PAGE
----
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When Does One Bad Apple Spoil the Barrel? An Evolutionary Analysis of Collective Action

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  • David P. Myatt
  • Chris Wallace

Abstract

This paper studies n-player collective-action games in which a public good is produced if and only if m or more volunteers contribute to it. Quantal-response strategy revisions allow play to move between equilibria in which a team of m players successfully provide, and an equilibrium in which the collective action fails. A full characterisation of long-run play reveals the determinants of success. These include the correlation between players` costs of provision and their valuations for the good. The addition of an extra bad apple player can spoil the barrel by destabilising successful teams. A contemporary application is the team-based provision of open-source software. The analysis reveals the features of successful open-source projects, and suggests a rationale for limiting the pool of possible contributors.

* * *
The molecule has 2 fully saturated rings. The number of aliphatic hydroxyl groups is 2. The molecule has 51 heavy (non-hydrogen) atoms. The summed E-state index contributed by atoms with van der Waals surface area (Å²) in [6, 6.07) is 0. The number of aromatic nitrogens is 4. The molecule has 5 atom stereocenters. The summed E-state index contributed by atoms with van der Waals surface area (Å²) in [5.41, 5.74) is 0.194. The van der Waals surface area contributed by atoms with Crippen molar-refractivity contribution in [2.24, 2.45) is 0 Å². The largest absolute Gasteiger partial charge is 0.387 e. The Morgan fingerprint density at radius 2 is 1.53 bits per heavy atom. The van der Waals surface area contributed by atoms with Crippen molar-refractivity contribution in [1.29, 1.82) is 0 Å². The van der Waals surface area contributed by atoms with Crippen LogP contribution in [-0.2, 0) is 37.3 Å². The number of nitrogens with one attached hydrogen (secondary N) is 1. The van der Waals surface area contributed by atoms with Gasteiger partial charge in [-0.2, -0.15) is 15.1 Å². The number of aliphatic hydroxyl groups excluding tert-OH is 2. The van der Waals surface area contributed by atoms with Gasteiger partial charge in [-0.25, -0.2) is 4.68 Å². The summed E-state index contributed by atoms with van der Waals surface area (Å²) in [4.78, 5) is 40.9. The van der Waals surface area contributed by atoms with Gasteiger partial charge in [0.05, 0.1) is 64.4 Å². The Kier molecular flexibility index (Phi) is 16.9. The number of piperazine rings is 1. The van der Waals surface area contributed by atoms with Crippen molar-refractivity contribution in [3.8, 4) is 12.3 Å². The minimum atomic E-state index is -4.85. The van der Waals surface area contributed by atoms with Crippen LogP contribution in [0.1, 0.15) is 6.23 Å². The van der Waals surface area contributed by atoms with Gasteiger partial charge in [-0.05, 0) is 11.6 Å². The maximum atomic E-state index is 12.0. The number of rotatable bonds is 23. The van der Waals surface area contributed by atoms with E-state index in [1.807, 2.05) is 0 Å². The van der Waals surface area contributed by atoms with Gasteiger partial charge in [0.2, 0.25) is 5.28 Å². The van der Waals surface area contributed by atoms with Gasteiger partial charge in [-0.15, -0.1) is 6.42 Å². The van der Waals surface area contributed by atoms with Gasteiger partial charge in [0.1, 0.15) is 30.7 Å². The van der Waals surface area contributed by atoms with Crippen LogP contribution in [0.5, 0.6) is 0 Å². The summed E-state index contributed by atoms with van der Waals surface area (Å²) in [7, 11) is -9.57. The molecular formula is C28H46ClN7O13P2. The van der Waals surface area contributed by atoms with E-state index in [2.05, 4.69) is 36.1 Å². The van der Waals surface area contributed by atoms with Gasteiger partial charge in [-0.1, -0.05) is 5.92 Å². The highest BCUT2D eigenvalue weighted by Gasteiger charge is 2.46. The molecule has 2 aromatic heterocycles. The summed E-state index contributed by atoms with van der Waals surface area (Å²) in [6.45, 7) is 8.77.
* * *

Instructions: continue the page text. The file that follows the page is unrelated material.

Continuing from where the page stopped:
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File URL: http://www.economics.ox.ac.uk/materials/working_papers/paper269.pdf
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Bibliographic Info

Paper provided by University of Oxford, Department of Economics in its series Economics Series Working Papers with number 269.

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Date of creation: 01 Jun 2006
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Handle: RePEc:oxf:wpaper:269

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Related research

Keywords: Collective Action; Evolution; Teams; Equilibrium Selection; Concordance; Open-Source Software;

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Cited by:
  1. David P. Myatt & Chris Wallace, 2006. "An Evolutionary Analysis of the Volunteer`s Dilemma," Economics Series Working Papers 270, University of Oxford, Department of Economics.
  2. Jens Josephson & Karl Wärneryd, 2004. "Long-Run Selection and the Work Ethic," CESifo Working Paper Series 1319, CESifo Group Munich.
  3. Aggarwal, Ishani & Woolley, Anita Williams, 2013. "Do you see what I see? The effect of members’ cognitive styles on team processes and errors in task execution," Organizational Behavior and Human Decision Processes, Elsevier, vol. 122(1), pages 92-99.
  4. Maruta, Toshimasa & Okada, Akira, 2014. "The Formation and Long-run Stability of Cooperative Groups in a Social Dilemma Situation," Discussion Papers 2014-03, Graduate School of Economics, Hitotsubashi University.

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